Northwood City Administrator Bob Anderson said at a meeting earlier this month he is looking for a compromise to the traffic code that would allow off-street parking under certain circumstances.
Currently, it is illegal for residents to park on their lawns and yards.
“We’re moving toward a compromise that would allow people to occasionally park where there’s no parking available, and allow them to temporarily park there,” said Anderson.
Parking on lawns, he said, tears up the grass and devalues properties.
“I looked at all the cities around us, and none of them allow people to just park haphazardly, wherever they want to. It’s been a problem for quite a while,” he said.
“We’re trying to come up with language that would allow off-street parking when there are parties, or their son or daughter visit for a couple of days and have no place else to park,” he said.
“Some people have a tendency to park on their grass, which on a dry summer day might not be bad because it won’t leave any permanent marks, not be a big deal. But a lot of times, it tears up the yard, starts to look trashy. People say `It’s my property and I should be able to do what I want.’ I understand. But we all live really close together and there should be some standard. So my problem as an administrator is to come up with a solution that recognizes that we want to maintain the neighborhoods looking good and balance that with sometimes there’s a party and there’s no place to park. But you can’t please everyone,” he said.
Wally Rush, of Sheffield Place, told council his son got a ticket recently during a visit to his home because he had parked on the grass. Last year, he and his neighbors appeared before council to complain about not being able to park where they wanted to. Rush said he thought some on council had supported him at that time.
“Last year in July, I was here with neighbors that live on that street, and we had officers going around to ticket people if they parked on an area that had grass,” said Rush. “I was told by city council when we had this problem that they were going to get with the police to back off on the issuing of tickets for anyone parking there. I went to talk to the police last week, and they said they never heard a word from any of you guys about backing off of ticketing people for parking there, never received anything in writing, from any of you guys. We need temporary parking when we have company. There’s stone underneath where I have the grass in front. I just let it grow up and I keep it mowed. It’s not tore up or anything. If I parked there continuously, it would be back down to the stone, which I do not use permanently, just for temporary parking. I’ve never had a ticket in 30 some years since I’ve lived there. I was just wondering, what’s the problem here?”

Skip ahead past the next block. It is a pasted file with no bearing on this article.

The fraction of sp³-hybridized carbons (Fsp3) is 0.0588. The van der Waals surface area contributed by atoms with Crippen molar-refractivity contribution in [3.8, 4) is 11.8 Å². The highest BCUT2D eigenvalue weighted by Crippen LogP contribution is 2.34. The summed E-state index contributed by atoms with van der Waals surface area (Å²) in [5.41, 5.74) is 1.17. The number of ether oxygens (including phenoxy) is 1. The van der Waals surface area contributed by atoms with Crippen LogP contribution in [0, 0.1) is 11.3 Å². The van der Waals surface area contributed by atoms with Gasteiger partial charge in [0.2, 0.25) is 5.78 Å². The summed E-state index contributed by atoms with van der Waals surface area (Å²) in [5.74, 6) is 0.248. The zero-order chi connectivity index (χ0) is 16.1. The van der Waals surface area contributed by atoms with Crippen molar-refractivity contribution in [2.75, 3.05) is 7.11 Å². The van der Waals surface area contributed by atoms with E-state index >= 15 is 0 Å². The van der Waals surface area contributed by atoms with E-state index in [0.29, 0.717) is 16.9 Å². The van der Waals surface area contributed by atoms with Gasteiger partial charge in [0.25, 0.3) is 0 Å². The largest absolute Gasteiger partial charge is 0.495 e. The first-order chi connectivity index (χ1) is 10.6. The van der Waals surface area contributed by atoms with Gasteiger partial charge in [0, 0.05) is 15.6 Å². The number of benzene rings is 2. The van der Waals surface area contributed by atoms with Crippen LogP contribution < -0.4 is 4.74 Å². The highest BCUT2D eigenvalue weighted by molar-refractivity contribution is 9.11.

Mayor Mark Stoner told Rush it was not a question and answer period, and he and Anderson would address his concerns after the meeting.
“This is for you to address us. If you’ll wait around until after the meting, the city administrator and I will talk to you.”
Anderson said after the meeting that the judge in court could be lenient with Rush due to the circumstances of the violation.
“He’s got a nice looking yard,” Anderson said of Rush. “But police officers can’t do anything about ordinances. It’s kind of like speeding. You can go speed down Curtice for 30 years and not get caught but if you get caught speeding, you still broke the law. We told him we’re trying to come up with a compromise.”
Anderson said he would like the ordinance moved from the traffic code to the zoning code.
“We’re not talking about major crimes, but parking violations,” said Anderson. “I hope to have a draft of the zoning ordinance section dealing with off-street parking for the next meeting so we could look at it.”